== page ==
The British government is terrorizing the public into accepting its snooping law
Our government is blasting a new law onto the books, out of the blue. Under the guise of a pincer movement from Syrian jihadists and British paedophiles, it is trying to terrorize its citizens into accepting the bombshell Data Retention and Investigatory Powers Bill (DRIP).
All three main political parties – Labour, Tories and the Lib-Dems – have secretly plotted to demand all private citizens’ email and phone records be stored by firms so state spies can sift through them.
The new law is designed to re-instate the snooping enabled under the 2006 European Data Retention Directive, which the European Court of Justice (ECJ) struck down last April as in breach of the Human Rights Act.
The British government wants to circumvent that judgement by re-branding spying under DRIP. It describes the Bill as an emergency ‘stop gap’. Yet in the last three months, no party has discussed the ECJ’s ruling with the public, and they are now, without any debate, trying to make it into law during three days next week, before parliament’s summer break.
The Open Rights Group has noted that DRIP contains statutory instruments that allow the Home Secretary and others to broaden the scope of the surveillance at a stroke, without parliament’s involvement.
DRIP also reprises much of the defeated Snooper Charter, a communications bill that the Liberal Democrats stymied in 2013. Restrictions and safeguards are promised in secondary legislation, which has yet to be produced, but this writer suspects these protections will be as open and vague as the apparent state of emergency requiring the law.
We are protected by a ‘sunset’ clause, which will kill the Act in 2016 – a phrase that suggests the suspension of our fundamental rights in law is temporary and ends beautifully! Yet by 2016, there will be no substantive change in party personnel or politics and it’s likely to be renewed with new measures tacked on. Maybe the ECJ will damn the practices again, but enshrining snooping as national – not an EU – law will complicate legal challenges.
This act is just one in a series of laws intent on making seedy furtiveness the all-pervasive code of conduct. Last year, the Justice and Security Act came into effect in Britain. It allows ‘closed sessions’ in civil trials, where sensitive intelligence can be presented against claimants that the judge and security-cleared special advocates can see, but the claimant – and their lawyer cannot. This leaves them hard pushed to disprove any allegations.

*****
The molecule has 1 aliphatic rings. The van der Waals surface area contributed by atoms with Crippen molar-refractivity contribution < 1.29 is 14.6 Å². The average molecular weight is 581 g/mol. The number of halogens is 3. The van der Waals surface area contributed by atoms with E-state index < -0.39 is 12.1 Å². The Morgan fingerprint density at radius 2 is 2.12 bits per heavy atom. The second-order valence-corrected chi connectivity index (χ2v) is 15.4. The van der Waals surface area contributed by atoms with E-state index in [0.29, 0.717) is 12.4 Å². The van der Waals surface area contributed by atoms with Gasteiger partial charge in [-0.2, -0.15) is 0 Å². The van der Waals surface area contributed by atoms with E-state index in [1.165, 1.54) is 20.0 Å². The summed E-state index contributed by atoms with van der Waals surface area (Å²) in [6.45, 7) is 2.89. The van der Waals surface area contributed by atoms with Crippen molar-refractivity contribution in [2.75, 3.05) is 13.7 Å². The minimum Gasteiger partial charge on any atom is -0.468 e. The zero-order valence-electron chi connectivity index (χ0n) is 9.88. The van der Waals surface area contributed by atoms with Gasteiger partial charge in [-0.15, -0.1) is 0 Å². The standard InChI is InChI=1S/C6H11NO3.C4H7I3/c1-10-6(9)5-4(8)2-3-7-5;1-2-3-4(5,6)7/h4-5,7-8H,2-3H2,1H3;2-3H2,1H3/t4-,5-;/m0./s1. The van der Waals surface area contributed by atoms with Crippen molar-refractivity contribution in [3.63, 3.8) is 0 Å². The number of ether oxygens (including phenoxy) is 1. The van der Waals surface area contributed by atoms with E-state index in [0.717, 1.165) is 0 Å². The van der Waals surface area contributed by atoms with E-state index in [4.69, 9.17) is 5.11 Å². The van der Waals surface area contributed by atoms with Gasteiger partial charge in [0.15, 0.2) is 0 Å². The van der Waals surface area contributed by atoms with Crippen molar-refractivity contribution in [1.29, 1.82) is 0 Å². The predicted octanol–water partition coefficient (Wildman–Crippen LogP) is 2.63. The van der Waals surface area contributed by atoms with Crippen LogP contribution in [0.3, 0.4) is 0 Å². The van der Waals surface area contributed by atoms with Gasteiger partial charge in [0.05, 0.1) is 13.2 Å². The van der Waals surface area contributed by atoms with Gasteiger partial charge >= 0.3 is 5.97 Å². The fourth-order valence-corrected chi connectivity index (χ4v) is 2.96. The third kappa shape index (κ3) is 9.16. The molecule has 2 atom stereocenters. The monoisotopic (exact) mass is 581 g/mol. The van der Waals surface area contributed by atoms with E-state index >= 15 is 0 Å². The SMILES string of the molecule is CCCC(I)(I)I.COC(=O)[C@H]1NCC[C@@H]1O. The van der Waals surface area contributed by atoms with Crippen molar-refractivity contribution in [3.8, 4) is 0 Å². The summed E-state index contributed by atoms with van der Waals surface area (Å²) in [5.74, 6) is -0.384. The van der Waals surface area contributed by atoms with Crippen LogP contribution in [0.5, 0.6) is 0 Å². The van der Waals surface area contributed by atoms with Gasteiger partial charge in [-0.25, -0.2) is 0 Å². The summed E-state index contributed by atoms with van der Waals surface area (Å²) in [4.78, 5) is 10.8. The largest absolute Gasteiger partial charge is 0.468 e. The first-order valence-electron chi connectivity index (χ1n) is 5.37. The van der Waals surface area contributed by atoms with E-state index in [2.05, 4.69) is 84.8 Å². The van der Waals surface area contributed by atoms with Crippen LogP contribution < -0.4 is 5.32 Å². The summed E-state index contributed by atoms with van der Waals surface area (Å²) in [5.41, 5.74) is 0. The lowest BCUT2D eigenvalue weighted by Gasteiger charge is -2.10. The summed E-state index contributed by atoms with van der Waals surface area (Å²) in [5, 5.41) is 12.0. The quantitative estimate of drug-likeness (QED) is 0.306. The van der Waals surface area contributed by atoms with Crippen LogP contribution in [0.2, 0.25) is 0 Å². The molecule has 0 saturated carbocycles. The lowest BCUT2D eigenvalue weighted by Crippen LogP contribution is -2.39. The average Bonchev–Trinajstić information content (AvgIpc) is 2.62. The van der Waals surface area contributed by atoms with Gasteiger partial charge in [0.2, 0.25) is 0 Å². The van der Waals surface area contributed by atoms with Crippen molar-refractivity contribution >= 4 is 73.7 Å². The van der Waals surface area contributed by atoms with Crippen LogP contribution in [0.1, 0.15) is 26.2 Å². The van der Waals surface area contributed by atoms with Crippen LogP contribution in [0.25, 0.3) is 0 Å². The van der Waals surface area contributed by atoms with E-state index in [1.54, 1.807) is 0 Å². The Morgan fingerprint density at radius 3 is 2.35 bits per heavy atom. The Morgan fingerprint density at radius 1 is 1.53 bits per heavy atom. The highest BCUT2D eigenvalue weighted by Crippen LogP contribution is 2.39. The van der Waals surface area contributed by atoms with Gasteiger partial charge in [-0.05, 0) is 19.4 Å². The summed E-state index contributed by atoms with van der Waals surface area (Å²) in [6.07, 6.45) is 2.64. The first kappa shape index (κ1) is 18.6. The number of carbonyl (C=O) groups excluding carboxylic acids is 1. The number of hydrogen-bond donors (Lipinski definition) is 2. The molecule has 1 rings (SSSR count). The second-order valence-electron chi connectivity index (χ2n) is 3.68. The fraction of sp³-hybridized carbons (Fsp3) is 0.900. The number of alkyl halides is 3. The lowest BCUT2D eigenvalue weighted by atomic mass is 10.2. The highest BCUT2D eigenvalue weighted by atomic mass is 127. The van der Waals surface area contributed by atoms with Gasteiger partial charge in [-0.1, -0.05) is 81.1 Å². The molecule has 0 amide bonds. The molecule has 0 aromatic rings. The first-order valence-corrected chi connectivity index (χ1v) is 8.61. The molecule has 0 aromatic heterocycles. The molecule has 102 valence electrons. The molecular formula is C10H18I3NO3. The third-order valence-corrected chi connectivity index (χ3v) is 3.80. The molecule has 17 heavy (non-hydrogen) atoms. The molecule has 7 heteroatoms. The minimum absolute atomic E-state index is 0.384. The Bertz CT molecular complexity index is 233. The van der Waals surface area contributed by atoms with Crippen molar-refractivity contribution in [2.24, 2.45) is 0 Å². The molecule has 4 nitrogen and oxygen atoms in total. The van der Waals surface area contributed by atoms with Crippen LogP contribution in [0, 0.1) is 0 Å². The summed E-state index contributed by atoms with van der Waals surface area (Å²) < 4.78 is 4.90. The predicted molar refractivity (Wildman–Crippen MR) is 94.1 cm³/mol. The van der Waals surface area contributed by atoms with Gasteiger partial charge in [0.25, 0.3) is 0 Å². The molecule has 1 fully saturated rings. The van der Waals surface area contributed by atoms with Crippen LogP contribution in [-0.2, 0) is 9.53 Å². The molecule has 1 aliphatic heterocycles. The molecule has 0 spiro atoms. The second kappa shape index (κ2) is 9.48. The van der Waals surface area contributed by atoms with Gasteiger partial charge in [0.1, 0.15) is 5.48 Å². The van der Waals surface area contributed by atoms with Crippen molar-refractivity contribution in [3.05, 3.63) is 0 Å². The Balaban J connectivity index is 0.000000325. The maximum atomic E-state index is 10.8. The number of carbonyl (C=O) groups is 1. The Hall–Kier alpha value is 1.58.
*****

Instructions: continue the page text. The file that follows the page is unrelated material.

In June, the Appeal Court ruled it permissible to allow only certain accredited journalists to attend terror trials, and then to attend some but not all proceedings, and then their notes be stored in court. This demolishes the concept of ‘open justice’ and allows the state to pick and choose who covers such trials.
Meanwhile, inquests and inquiries into state or police malpractices are being ever more jeopardised by cuts to legal aid.
Last year Edward Snowden’s revelations proved the US National Security Agency (NSA)’s surveillance apparatus was global and applied to everybody, even the elected officials of ‘friendly’ states.
We are in an age of global disclosures of state abuses, where whistleblowers such as Snowden, Bradley Manning or Julian Assange, and revelations made under Freedom of Information requests have exposed the need for state spies to be subject to more scrutiny.
This would ensuring that they work to protect our democracy, in a manner commensurate with defending those freedoms, and not usher in the kind of totalitarian state.
Yet we are heading in the opposite direction. This is a global phenomenon. As New Internationalist reported back in August 2012, the governments of the US, UK, Canada and Australia – long-standing partners in harvesting and sharing global intelligence – were all busy pushing laws that demanded our data be stored and open for sifting.
States all profess that these laws are needed to better fight terrorism and paedophiles. Yet in Britain these claims come from the same political parties who housed Cyril Smith, former MP for Rochdale, who abused boys with impunity for decades. More worrying still, a dossier about an alleged paedophile ring among MPs that was given to then Home Secretary Leon Brittan in 1983, was ‘lost’, along with hundreds of other files relating to organized child abuse.
This is more than just a poisonous irony. From protecting those guilty of the most heinous and perverted crimes, to smearing the dead of the Hillsborough football disaster we’ve seen how the top echelons of power in our parliament, civil service, media and police collude.
It begs the question, once again, who do we citizens really need protecting from?